• Don't assume N gold pieces will get you N gp worth of stuff. No one said you were in an efficient market economy.
  • Use the barter system. Eliminate currency. This will allow for more role playing interaction and the use of CHA based skills more oftern.
  • Have the enemy play rough and play smart. Have them use tactics and magic as PCs would.
  • Don't match every encounter to the PCs' abilities. If the enemy's caught off guard, they should be vulnerable; if they know what to expect, they shouldn't be.
  • Use fantastic elements to dramatic ends. A Black and White season has no in-game effect, but -- Wow! -- it packs a dramatic punch. What would your players do if it started raining blood? In a fantastic setting, you can go well beyond a mere dark and stormy night.
  • Tie the players to the world. If family ties and honor matter, the players will start to behave with filial piety and honor, not as thugs looting from weaker thugs.
  • Status. Introduce the Reputation statistic from Dragon Magazine. Rep=Lvl+Chr bonus+Bluff+Diplomacy+Intimidate.
  • Honor. Use the Reputation statistic from above but substitute more "honorable" skills for Bluff, Diplomacy and Intimidate.
  • Change the way things are named or viewed from region to region. In one country, the All-Father is Wotan; in another, he's Odin.
  • Most of us realize you can use Oriental Adventures to give an exotic flavor to foreign cultures (human or monster) -- but you can also strip the oriental names off most of it for decidely occidental cultures too. Samurai as Knights, Shamans (replacing the martial-arts Feats) in place of Clerics or Druids, arcane Shugenja as elementalist Wizards, Wu Jen as Wizards, Bear Warriors for Tolkien-esque Beornings, elven Blade Dancers, Eunuch Warlock as a non-eunuch specialist Wizard, Kishi Charger as Cavalier, Ninja Spy as mystic assassin, etc.
  • Have an explicit "Winter Phase" or "off season" between adventures, where the heroes handle crises at home, start romances, raise families, craft magic items, etc.

  • Remove alignments.
  • Use Good and Evil or Law and Chaos.
  • Divvy up the world into two sides with each considering itself Good and the other Evil.
  • Track alignment as carefully as hit points. Use Pendragon-style trait pairs, but just use two: Lawful/Chaotic and Good/Evil.
  • Use all 13 Pendragon trait pairs (Chaste/Lustful through Valorous/Cowardly), and divvy them up between two mega-trait pairs: Lawful/Chaotic and Good/Evil.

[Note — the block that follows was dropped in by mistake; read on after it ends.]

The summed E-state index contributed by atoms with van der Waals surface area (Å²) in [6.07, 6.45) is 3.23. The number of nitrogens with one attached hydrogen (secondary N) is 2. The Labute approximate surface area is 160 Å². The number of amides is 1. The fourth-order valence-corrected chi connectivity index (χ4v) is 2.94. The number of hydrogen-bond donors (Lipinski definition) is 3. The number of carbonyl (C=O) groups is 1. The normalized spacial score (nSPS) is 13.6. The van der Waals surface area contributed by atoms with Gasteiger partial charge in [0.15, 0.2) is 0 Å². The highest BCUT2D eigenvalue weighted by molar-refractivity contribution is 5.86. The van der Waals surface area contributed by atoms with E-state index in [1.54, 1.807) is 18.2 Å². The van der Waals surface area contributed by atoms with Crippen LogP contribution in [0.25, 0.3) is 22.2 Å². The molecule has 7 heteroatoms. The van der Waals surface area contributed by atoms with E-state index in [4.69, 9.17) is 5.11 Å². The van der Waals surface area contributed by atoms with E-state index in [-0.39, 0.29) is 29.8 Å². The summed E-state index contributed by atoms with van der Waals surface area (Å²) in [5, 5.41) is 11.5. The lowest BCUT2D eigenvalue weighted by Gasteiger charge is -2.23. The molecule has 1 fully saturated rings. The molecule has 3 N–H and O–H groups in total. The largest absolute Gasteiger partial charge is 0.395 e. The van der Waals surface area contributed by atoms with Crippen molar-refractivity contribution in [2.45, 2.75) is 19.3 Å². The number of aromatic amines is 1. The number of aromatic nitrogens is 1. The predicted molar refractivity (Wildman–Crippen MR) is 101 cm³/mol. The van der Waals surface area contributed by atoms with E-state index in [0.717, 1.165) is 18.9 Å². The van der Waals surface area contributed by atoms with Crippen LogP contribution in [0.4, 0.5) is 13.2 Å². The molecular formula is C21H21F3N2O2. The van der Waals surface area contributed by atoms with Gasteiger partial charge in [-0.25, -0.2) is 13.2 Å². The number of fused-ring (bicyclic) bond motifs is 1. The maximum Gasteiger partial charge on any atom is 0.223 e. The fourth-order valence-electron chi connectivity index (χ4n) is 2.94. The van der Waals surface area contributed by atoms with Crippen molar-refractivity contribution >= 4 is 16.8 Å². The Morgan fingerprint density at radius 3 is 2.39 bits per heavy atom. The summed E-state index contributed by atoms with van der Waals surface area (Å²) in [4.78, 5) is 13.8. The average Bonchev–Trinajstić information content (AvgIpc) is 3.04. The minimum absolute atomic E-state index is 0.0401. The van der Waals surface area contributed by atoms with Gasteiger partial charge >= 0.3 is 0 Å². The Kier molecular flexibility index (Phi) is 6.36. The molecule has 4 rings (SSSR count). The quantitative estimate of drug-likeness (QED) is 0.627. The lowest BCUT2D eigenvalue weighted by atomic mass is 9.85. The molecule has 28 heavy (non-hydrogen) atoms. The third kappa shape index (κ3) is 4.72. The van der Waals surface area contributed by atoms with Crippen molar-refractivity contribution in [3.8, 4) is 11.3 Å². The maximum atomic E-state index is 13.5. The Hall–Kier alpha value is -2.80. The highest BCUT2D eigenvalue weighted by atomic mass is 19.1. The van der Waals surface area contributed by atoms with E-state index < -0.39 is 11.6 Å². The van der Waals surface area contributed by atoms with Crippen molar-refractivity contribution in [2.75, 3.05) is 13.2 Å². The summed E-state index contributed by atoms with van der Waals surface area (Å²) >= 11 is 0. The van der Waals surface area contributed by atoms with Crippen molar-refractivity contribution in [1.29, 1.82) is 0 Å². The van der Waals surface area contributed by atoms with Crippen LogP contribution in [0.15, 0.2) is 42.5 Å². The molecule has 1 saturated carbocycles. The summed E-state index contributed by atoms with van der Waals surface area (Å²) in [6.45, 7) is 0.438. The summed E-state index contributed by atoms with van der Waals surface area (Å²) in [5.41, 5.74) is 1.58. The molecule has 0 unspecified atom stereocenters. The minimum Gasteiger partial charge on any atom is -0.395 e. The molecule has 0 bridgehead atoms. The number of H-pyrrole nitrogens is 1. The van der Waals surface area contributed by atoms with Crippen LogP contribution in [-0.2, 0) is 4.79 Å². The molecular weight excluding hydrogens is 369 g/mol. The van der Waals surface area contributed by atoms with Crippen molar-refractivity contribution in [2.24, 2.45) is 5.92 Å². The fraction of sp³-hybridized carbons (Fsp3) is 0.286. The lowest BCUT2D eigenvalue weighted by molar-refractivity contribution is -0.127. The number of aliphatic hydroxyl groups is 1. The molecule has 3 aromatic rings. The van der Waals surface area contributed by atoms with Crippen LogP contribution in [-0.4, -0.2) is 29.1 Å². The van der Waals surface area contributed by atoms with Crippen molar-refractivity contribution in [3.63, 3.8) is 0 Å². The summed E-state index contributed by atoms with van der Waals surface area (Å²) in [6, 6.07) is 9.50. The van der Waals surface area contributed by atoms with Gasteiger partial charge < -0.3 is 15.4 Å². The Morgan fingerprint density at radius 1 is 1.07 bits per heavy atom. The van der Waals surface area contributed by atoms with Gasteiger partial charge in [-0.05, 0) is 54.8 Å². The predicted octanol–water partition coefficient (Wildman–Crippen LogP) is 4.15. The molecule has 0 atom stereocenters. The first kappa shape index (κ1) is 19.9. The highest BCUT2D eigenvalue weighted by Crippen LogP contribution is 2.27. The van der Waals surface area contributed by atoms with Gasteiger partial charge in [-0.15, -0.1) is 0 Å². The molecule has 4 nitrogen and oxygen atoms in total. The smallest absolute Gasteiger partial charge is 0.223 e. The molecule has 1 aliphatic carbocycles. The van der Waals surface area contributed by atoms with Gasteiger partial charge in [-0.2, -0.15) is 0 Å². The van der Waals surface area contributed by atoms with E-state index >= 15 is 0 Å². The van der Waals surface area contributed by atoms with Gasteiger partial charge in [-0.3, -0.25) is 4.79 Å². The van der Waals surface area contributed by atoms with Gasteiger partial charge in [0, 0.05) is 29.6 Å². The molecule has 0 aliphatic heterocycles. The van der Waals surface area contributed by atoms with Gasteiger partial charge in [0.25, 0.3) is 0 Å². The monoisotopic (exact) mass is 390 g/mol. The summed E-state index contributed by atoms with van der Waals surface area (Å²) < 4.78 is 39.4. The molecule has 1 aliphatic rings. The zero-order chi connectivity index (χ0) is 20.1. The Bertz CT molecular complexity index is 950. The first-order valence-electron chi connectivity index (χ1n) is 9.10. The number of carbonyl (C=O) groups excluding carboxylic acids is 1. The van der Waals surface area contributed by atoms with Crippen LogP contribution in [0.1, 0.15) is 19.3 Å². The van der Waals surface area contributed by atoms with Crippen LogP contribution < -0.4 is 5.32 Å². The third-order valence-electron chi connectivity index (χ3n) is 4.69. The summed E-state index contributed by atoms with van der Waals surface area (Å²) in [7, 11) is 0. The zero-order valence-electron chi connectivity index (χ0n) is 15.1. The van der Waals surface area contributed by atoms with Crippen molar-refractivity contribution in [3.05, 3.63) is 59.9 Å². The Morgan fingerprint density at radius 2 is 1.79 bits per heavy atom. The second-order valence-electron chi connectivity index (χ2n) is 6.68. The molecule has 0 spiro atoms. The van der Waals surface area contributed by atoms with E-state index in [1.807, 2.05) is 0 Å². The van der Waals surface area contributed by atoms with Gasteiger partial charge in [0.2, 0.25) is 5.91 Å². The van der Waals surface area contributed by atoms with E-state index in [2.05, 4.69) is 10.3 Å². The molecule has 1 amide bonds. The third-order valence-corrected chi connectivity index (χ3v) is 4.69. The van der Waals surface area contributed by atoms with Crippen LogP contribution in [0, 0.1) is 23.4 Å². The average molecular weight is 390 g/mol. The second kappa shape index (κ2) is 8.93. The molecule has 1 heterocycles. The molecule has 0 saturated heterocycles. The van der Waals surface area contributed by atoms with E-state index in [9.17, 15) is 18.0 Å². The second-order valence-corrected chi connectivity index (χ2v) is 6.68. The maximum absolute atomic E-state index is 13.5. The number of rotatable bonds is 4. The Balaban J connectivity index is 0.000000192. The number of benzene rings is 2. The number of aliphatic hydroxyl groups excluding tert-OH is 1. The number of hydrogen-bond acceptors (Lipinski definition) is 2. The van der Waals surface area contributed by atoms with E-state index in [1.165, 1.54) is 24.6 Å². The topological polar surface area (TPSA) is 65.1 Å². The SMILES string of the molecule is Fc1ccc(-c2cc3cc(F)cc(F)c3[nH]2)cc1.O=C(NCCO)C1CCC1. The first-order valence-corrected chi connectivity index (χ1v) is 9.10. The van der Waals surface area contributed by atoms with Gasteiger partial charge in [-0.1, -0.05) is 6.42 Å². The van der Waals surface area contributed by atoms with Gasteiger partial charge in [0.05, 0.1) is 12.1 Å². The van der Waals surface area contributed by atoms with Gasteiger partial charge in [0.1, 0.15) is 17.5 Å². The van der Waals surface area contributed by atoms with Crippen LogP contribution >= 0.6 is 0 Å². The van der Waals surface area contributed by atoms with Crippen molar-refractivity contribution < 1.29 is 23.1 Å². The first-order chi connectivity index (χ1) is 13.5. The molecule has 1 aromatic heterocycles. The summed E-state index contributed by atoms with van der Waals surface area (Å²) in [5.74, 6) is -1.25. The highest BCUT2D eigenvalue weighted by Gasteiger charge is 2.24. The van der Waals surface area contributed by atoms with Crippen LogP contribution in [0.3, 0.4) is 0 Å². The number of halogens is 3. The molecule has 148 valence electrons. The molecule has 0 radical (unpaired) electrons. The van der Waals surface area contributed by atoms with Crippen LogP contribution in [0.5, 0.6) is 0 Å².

• Use alignment only for Outsiders, Clerics, and Paladins.
  • Don't tell the players that their characters' Detect Evil powers are purely delusional. Let them play religious fanatics who feel justified by their "divinely revealed" knowledge. Optionally, after enough wholesale slaughter, let them know the truth.
  • Place the characters in situations that require them to make moral decisions. If you're tracking alignment, these moral decisions can have in-game effects.

  • The gods that people worship may not be gods, but just historical heroes long dead.
  • As in real world polytheistic societies, have no rival churches or Clerics dedicated to a single god. Individuals pray to whichever god in the pantheon is appropriate for their situation at hand.
  • Have religious differences be a matter of opinion rather than different gods. Make the 'evil cleric' a heretic who believes opposite of what the established church authority believes instead of a worshipper of an evil god.
  • Use sects and orders to introduce diversity. That way the cleric of the god of magic becomes a member of the Order of Saint So-and-So, who's members are reknown for their knowledge and skill when dealing with magic.
  • Instead of having the large, classic gods, use small gods that take the frm of huge beasts, terrain features, or monuments. Clerics can only cast spells (or "recharge") within range of the small god.

I'm not terribly familiar with all the alternate game worlds from D&D's past (and present), but most seemed to make "little changes with big flavor":

Dark Sun
  • Magic destroyed the world and is now a capital crime.